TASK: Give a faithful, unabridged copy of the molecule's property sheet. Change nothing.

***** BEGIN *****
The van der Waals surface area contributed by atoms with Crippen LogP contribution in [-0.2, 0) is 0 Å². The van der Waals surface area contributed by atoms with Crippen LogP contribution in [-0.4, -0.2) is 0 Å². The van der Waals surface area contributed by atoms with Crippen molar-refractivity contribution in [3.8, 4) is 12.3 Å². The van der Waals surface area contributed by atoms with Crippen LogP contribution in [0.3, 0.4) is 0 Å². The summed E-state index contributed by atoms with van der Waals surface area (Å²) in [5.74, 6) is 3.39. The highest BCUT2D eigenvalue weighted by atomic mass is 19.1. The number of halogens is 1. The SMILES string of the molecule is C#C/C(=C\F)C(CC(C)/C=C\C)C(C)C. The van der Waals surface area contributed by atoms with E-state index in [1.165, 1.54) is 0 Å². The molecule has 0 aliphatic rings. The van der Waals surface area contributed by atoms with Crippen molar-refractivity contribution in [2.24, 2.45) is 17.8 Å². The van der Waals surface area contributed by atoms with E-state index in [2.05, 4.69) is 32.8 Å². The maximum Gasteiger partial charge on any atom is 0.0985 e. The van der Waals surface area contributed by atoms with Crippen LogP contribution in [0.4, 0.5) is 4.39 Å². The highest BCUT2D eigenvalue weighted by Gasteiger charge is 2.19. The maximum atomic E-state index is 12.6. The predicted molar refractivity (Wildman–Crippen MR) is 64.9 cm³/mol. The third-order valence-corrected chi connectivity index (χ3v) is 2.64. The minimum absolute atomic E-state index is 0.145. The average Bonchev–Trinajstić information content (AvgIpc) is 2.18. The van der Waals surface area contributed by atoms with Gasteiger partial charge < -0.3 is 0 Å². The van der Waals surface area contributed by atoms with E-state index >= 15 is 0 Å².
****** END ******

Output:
The van der Waals surface area contributed by atoms with Crippen LogP contribution in [-0.2, 0) is 0 Å². The van der Waals surface area contributed by atoms with Crippen LogP contribution in [-0.4, -0.2) is 0 Å². The van der Waals surface area contributed by atoms with Crippen molar-refractivity contribution in [3.8, 4) is 12.3 Å². The van der Waals surface area contributed by atoms with Crippen LogP contribution in [0.3, 0.4) is 0 Å². The summed E-state index contributed by atoms with van der Waals surface area (Å²) in [5.74, 6) is 3.39. The highest BCUT2D eigenvalue weighted by atomic mass is 19.1. The number of halogens is 1. The SMILES string of the molecule is C#C/C(=C\F)C(CC(C)/C=C\C)C(C)C. The van der Waals surface area contributed by atoms with E-state index in [1.165, 1.54) is 0 Å². The molecule has 0 aliphatic rings. The van der Waals surface area contributed by atoms with Crippen molar-refractivity contribution in [2.24, 2.45) is 17.8 Å². The van der Waals surface area contributed by atoms with E-state index in [2.05, 4.69) is 32.8 Å². The maximum Gasteiger partial charge on any atom is 0.0985 e. The van der Waals surface area contributed by atoms with Crippen LogP contribution in [0.4, 0.5) is 4.39 Å². The highest BCUT2D eigenvalue weighted by Gasteiger charge is 2.19. The maximum atomic E-state index is 12.6. The predicted molar refractivity (Wildman–Crippen MR) is 64.9 cm³/mol. The third-order valence-corrected chi connectivity index (χ3v) is 2.64. The minimum absolute atomic E-state index is 0.145. The average Bonchev–Trinajstić information content (AvgIpc) is 2.18. The van der Waals surface area contributed by atoms with Gasteiger partial charge < -0.3 is 0 Å². The van der Waals surface area contributed by atoms with E-state index >= 15 is 0 Å².